The unfolding story is, as always with John Wiltshire’s novels, intriguing, occasionally disturbing, but always captivating. It is Nik’s fear of approaching fifty however, and what this might mean for him and the younger Ben, that underpins the plot. The realisation that age is something he cannot fight seems to rally Nik into appreciating what he has. This includes those around him, although it his thoughts regarding Ben that makes this the most romantic of the series, as he finally accepts that not only does he love Ben, he is in love

Ben Nikolas felt a surge of love so powerful that he actually swallowed and glanced away for a moment…

…When he looked at Ben, he wanted to smile. Whatever he was in was exceptionally welcoming. For the first time, it occurred to Nikolas that love wasn’t weakness. Love didn’t leave you vulnerable. If it did, then you were in love with the wrong person.

Nik fears that his age will be what finally convinces Ben to leave him, which seems farcical to us after all this couple has been through in the preceding seven novels. However, Nik is – again – merely expressing what all of us feel at some point. I also believe it is an observation on the world, where youth and beauty are held up as more valuable than anything else. It has to be said that the gay ‘scene’ is even more entrenched in the worship of youth and male beauty than the heterosexual world. Age is the one factor that cannot be defeated, although we all give it a try. But if ageing brings about thoughts like this in our partners, why worry –

Was there anything better than kissing Ben? Nikolas didn’t think so. He wondered idly as they ground their mouths together and their tongues danced whether he was getting soft in his old age…..He sometimes thought now he could stay kissing Ben for the entire day and never grow weary or impatient for more.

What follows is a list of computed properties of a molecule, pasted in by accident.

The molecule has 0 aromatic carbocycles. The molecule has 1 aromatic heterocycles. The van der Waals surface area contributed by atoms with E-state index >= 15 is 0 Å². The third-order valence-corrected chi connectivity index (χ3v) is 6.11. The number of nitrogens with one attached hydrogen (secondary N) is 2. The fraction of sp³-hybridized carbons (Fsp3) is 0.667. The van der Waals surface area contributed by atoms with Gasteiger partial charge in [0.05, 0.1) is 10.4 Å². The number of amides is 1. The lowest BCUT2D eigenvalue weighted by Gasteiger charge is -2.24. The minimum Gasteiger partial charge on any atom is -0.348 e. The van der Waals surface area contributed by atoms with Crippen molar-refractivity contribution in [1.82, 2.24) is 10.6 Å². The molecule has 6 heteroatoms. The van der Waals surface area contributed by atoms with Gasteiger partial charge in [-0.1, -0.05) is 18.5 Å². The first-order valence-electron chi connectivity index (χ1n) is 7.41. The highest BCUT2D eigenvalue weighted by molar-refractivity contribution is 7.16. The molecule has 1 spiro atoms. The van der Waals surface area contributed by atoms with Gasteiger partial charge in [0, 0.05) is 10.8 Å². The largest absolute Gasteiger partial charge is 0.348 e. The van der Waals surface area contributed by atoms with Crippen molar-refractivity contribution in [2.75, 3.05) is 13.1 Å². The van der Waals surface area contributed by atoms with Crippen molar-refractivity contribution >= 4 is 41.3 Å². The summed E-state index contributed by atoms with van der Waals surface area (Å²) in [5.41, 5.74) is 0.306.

More Heat than the Sun is a marvellous series. I enjoyed every novel and fully intend to read all eight over again. I love the main characters, who evolve and develop as they age and their relationship is tested. I love the secondary characters, who are all individual and are also allowed to evolve over the series. I love how the author addresses difficult subjects and debates them through the minds and adventures of these two extraordinary men. What I love most of all is that I believe in Nik and Ben’s relationship, and the strength of their feelings for each other. I could wish this series to never end, but sometimes it is right that they do.

When I encountered these two men inLove is a Stranger, I didn’t realise that I would end up addicted to a whole series and never expected to read this most romantic of thoughts from Nik –

Ben kissed deeply into his neck at the same time as he tipped over the edge into sleep, and Nikolas plunged after him, unwilling, even in this, to be left alone and in a conscious world where Ben wasn’t present.

I would take this series to a Desert Island and be perfectly happy – until I had finished.

BJ Jansen

I'm an English romantic, and an author who simply adores reading and writing books. I believe that all love has equal status, and all humans need and deserve romance. So, I am thrilled to be able to review LGBTQ+ novels for AAR and introduce more readers to some gorgeous LGBTQ+ romances and fascinating stories.